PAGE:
The mill in the southeastern state of Arkansas is slated to make fluff pulp, a raw material for diapers and sanitary products.
On Friday Sun Paper Chairman Li Hongxin signed a memorandum of understanding for this at a ceremony in Jinan which was attended by U.S. Commerce Secretary Penny Pritzker and Arkansas Governor Asa Hutchinson.
The investment by the northern China-based company is the latest in a slew of deals by Chinese manufacturers looking to diversify their operations and take advantage of initiatives and rebates in western countries.
Shandong Tranlin Paper Co Ltd invested $2 billion in a paper and fertilizer plant in Virginia last year. (reut.rs/1PUY1r4)
Sun Paper declined to give details on its financing of the project, although sources said the company is likely to involve a combination of equity and debt.
ASKED what they think of Lu Hao, their governor, residents of Harbin, capital of the north-eastern province of Heilongjiang, often reply with the word xiaozi. This roughly translates as “young whippersnapper”.
Mr Lu’s youthfulness is indeed striking. Born in 1967, he is the youngest of China’s current provincial governors. He was also the youngest to hold most of his previous positions. Those include factory boss at a large state-owned enterprise, deputy mayor of Beijing and leader of the Communist Youth League, an important training ground for many a national leader.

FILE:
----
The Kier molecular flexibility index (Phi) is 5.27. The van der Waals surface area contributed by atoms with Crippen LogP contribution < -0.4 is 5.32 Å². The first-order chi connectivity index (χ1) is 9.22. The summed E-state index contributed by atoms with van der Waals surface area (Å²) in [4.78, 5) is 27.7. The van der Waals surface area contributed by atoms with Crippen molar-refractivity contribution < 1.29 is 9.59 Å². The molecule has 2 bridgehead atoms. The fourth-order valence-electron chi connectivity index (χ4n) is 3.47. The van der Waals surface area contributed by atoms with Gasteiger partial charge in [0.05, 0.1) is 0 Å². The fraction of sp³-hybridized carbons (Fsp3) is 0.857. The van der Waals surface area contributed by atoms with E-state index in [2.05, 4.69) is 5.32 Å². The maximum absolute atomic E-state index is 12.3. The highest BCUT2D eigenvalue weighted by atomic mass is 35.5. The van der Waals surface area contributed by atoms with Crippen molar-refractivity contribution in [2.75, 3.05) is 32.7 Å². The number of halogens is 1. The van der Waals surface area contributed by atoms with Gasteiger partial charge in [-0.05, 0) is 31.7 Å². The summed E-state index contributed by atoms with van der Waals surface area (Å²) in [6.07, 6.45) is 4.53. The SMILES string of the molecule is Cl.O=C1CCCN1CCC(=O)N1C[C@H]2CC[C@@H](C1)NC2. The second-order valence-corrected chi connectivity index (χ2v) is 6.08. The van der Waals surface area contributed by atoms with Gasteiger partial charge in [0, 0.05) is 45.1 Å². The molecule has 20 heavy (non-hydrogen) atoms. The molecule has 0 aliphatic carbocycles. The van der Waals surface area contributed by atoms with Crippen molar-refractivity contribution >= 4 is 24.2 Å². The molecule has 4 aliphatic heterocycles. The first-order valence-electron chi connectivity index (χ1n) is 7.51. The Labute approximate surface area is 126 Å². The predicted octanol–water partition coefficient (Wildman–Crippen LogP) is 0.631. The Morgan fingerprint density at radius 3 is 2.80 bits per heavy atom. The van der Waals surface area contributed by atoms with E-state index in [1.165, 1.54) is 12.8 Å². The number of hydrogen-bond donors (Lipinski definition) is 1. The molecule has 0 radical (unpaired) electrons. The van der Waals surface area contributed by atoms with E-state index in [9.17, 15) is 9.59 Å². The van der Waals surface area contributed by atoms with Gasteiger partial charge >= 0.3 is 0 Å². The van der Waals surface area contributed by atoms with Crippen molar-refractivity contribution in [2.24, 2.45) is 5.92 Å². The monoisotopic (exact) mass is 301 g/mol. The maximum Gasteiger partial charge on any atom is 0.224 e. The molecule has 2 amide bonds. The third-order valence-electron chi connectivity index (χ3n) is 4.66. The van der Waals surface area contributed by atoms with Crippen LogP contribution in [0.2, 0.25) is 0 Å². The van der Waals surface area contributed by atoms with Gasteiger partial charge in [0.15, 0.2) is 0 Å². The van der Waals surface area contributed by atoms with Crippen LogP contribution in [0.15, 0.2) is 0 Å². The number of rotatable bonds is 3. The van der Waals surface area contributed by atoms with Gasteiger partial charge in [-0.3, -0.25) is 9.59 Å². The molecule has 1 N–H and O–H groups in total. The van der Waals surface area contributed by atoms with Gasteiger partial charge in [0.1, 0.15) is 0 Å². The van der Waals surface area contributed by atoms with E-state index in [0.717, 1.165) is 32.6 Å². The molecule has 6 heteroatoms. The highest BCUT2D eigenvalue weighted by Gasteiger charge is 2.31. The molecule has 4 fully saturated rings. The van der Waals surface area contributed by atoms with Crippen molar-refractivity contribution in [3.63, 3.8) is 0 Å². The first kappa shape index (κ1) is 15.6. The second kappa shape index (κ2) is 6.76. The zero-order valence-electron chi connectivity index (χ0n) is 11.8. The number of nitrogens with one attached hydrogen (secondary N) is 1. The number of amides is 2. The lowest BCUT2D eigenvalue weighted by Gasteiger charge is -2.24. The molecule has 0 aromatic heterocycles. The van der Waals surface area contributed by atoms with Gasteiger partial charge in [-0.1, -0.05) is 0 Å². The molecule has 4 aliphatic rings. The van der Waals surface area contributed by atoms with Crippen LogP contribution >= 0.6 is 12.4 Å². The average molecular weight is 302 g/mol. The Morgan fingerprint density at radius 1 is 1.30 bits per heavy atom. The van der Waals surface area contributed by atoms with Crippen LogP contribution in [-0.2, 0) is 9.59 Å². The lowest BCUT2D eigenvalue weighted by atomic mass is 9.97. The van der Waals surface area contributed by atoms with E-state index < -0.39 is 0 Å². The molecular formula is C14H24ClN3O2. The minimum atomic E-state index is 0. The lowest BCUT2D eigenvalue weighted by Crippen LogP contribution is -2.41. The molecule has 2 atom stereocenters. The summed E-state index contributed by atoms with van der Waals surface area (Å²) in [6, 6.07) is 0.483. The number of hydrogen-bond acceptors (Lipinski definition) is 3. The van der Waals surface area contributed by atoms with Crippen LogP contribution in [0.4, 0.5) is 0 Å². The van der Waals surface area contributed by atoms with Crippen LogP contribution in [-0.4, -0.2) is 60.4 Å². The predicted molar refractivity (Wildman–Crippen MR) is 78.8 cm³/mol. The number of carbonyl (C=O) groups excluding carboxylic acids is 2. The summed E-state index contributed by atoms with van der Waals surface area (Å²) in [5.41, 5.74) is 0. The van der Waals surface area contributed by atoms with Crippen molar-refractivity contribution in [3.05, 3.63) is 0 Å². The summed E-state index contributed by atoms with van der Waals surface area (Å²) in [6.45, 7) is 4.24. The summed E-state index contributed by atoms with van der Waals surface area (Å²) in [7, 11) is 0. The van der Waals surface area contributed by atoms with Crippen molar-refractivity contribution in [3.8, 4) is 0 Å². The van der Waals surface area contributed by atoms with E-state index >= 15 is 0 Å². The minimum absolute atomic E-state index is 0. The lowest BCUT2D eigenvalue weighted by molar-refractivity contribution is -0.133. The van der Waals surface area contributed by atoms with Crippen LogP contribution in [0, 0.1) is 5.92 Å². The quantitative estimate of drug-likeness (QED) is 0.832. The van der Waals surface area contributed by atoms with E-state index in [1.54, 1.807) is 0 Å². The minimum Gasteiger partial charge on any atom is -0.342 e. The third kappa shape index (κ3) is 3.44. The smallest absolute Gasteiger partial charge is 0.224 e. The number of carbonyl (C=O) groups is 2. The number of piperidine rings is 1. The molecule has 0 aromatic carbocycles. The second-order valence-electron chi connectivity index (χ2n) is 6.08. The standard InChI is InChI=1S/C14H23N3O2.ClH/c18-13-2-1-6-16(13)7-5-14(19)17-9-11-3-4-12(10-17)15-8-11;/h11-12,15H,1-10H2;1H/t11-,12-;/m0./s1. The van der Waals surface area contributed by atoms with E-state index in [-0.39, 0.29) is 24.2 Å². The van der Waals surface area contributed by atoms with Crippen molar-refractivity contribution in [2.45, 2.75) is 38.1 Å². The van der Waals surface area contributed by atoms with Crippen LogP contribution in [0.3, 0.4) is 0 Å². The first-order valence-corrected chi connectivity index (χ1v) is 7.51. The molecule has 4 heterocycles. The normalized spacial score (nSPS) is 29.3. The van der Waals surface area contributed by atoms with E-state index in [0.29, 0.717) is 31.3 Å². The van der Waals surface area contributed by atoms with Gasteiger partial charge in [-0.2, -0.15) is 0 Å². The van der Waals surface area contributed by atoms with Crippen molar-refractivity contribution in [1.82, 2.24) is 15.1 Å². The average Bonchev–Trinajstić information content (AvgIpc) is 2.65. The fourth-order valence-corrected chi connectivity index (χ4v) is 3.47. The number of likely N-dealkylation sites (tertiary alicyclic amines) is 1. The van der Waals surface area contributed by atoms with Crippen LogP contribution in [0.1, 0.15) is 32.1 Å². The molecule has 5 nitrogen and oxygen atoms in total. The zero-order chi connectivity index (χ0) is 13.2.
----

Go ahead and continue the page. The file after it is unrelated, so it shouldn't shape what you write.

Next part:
China’s system of political succession produces occasional surprises, such as the purge three years ago of another provincial leader, Bo Xilai, on the eve of what appeared to be his likely elevation to the pinnacle of power, the Politburo Standing Committee, alongside Xi Jinping, who is now president. But at least since the Communist Party began institutionalising succession arrangements in the 1990s, high-flyers have often been easy to spot. Mr Lu is one of them.
His stint at the youth league was of greatest portent. The organisation is something like an American fraternity club (without the misbehaviour)—its members form close ties which are often maintained in their later careers. Its leaders have a tendency to move into high national office. Hu Yaobang, a party chief in the 1980s, grew to prominence in the league, as did Hu Jintao, Mr Xi’s predecessor. Li Keqiang, the current prime minister, is also an ex-head of the league. Mr Lu’s stint in that role from 2008-13 made him an obvious rising star. His subsequent promotion to a provincial governorship confirmed this impression.